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Experts in art and history have given it their seal of approval, and it has already earned a world record £15.5 million at auction.

In Hong Kong, a four-inch-high Chinese seal – used to stamp artworks as a sign of the emperor’s approval – sold for three times its projected price.

The Chinese text on the 18th century soapstone seal, which depicts a lion-like legendary beast, reads, “Treasure admired by His Majesty the Qianlong Emperor.”

At the Qing palace in imperial China, seals were an important feature of the stationery.

During the 1950s and 1960s, Dr Wou Kiuan, who died in 1997 and worked in the Chinese Embassy in London before retiring to the UK, amassed a collection of over 1,000 items.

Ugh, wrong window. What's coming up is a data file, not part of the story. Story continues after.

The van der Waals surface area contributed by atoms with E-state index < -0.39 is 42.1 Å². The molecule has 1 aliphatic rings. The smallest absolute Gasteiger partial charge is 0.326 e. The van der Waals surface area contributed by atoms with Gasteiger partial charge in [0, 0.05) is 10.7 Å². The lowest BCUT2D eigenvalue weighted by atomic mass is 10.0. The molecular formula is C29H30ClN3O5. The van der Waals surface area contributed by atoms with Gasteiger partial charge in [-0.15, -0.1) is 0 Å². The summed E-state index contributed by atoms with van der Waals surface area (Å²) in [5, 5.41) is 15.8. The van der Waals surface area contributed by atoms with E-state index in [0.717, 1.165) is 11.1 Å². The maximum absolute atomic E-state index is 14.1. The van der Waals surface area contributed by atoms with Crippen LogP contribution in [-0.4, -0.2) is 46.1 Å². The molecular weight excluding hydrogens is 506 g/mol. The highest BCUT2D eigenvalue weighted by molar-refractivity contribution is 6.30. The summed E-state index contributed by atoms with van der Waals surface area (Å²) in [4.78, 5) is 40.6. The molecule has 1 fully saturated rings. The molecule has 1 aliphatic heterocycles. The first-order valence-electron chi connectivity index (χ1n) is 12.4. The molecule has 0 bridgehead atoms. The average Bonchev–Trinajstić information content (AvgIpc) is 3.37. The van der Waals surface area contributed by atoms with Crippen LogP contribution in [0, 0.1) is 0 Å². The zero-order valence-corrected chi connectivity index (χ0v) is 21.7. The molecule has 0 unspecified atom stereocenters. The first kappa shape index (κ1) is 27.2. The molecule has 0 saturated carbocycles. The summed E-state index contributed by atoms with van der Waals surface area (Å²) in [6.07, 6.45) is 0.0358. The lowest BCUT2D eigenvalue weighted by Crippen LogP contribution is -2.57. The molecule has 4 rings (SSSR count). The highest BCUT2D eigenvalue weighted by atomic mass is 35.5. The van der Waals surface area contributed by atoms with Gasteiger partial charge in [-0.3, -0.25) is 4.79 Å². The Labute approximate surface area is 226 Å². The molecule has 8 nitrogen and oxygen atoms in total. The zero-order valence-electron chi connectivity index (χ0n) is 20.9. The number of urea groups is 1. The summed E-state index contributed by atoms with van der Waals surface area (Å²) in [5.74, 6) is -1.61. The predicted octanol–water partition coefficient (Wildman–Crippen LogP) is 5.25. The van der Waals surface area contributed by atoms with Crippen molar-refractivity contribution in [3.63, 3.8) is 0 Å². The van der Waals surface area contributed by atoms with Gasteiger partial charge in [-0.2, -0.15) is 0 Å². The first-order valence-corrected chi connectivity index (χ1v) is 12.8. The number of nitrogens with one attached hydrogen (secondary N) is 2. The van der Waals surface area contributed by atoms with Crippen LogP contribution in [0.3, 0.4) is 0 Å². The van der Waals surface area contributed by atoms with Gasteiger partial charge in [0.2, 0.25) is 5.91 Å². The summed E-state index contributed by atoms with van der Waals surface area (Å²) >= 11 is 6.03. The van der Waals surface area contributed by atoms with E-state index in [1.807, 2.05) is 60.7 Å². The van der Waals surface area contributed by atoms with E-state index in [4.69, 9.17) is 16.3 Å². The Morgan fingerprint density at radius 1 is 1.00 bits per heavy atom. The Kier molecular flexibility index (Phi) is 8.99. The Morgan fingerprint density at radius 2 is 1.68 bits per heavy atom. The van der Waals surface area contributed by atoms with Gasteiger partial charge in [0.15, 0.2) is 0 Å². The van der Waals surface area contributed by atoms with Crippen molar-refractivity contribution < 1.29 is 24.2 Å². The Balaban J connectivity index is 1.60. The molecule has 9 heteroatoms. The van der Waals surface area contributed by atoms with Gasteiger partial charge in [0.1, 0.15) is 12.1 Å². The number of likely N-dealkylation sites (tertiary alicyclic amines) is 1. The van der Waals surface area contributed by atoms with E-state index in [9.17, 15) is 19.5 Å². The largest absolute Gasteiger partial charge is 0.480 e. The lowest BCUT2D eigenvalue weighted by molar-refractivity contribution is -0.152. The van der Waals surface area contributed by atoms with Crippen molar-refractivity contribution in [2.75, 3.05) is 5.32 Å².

In 1965, he purchased the seal, a carving done for the Qianlong Emperor in the 18th century. 

It had been lost since the early twentieth century upheaval in China, when a republican revolution ended 2,000 years of imperial authority.

Wou Kiuan’s collection is presently being sold by his family.

The seal was expected to fetch £5 million but ended up fetching three times that, breaking the world record for a seal in Asia.

In the West, seals were used to encase letters and other documents in wax, but in China, they replaced signatures and other forms of permission.

They used paste or ink to make an impression. ‘It was like an electric jolt,’ said Nicolas Chow of auctioneer Sotheby’s, when he first saw the soapstone seal in the Wou collection.

He added: ‘I had seen the ghost of that seal so many times on so many of the most important paintings in the world.

‘It was a privilege to find a new home for this exceptionally important historical object.’

The buyer was not identified, but the price of Chinese art has soared in the last 15 years as increasingly wealthy Chinese reclaim their lost history.

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